Soft Bread and Hard Hearts

How much stock should I put into comments made to me after the sermon?  It seems today I invited an unusually large number of statements to be made concerning my inept math skills.  (Will I ever become ept?) I have come to expect this if numbers play any role in my sermon.  Today’s blunder, however, was a mere slip of the tongue, not a true math miscalculation.  Be that as it may, a fair percentage of you made sure that it did not go unnoticed.

Others were much kinder making sure they communicated their good feelings about the sermon and it’s presentation.  I have learned that anytime I get children from the congregation involved at least that part of the sermon will gain congregational good will.  

Before leaving the building I heard one comment that indicated someone managed to get past the financial misspeak and grasp the intended point of the presentation.  This person told me that they were having some difficulties at work and the sermon served as a good reminder for them that just as God has helped them in the past he will continue to provide what they need in the present.  Indeed!  As much as I enjoy a good laugh over my verbal mistakes; and as good as it makes me feel to know that my lessons are appreciated, the highest compliment I can receive is that someone found God in the midst of the sermon.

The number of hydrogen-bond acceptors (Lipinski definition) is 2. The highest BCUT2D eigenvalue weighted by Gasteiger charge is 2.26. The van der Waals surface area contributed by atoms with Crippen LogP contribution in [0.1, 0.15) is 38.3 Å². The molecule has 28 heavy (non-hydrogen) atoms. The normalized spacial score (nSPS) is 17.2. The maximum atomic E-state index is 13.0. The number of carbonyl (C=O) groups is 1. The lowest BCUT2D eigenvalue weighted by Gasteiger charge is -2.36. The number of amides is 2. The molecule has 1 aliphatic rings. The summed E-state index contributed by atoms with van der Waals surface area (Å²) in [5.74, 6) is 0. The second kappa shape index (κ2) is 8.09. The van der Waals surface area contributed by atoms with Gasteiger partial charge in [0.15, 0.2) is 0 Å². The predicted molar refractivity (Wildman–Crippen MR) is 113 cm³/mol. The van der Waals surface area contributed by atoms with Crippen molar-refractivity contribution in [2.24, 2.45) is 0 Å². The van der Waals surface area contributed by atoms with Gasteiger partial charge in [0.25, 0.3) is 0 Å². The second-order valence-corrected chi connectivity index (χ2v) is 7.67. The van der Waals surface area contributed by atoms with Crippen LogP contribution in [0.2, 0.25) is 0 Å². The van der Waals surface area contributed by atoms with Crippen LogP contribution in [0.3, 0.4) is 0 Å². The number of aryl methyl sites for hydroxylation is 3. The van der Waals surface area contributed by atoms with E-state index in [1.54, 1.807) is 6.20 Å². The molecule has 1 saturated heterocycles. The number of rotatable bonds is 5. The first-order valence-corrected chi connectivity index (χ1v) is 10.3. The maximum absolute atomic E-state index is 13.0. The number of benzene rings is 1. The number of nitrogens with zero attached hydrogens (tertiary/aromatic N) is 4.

I keep a post-it note above my computer monitor that has two statements written as quotations.  The first one reads, “Thank you preacher for enlightening me.”  The second, “Thank you God for saving me.”  This serves as a reminder to me that whenever I preach I want people to walk away with the second statement on their hearts, minds, and lips. 

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Byron FikePreaching Minister

Byron has been the preaching minister at Clear Lake since 1999. He and his wife have three grown children, who have also devoted their lives to serving the Lord. In his personal time, Byron likes to read books, watch movies, and play with his little dog Willie. He also is an avid follower of Alabama football, having grown up in Tuscaloosa during the glory days of Bear Bryant.


3 Responses to “Soft Bread and Hard Hearts”

  1. avatar Amanda says:

    I just kept wondering who was going to get to eat the bread.

  2. avatar Byron says:

    There was plenty for all!

  3. avatar Anonymous says:

    I didn't leave hungry.

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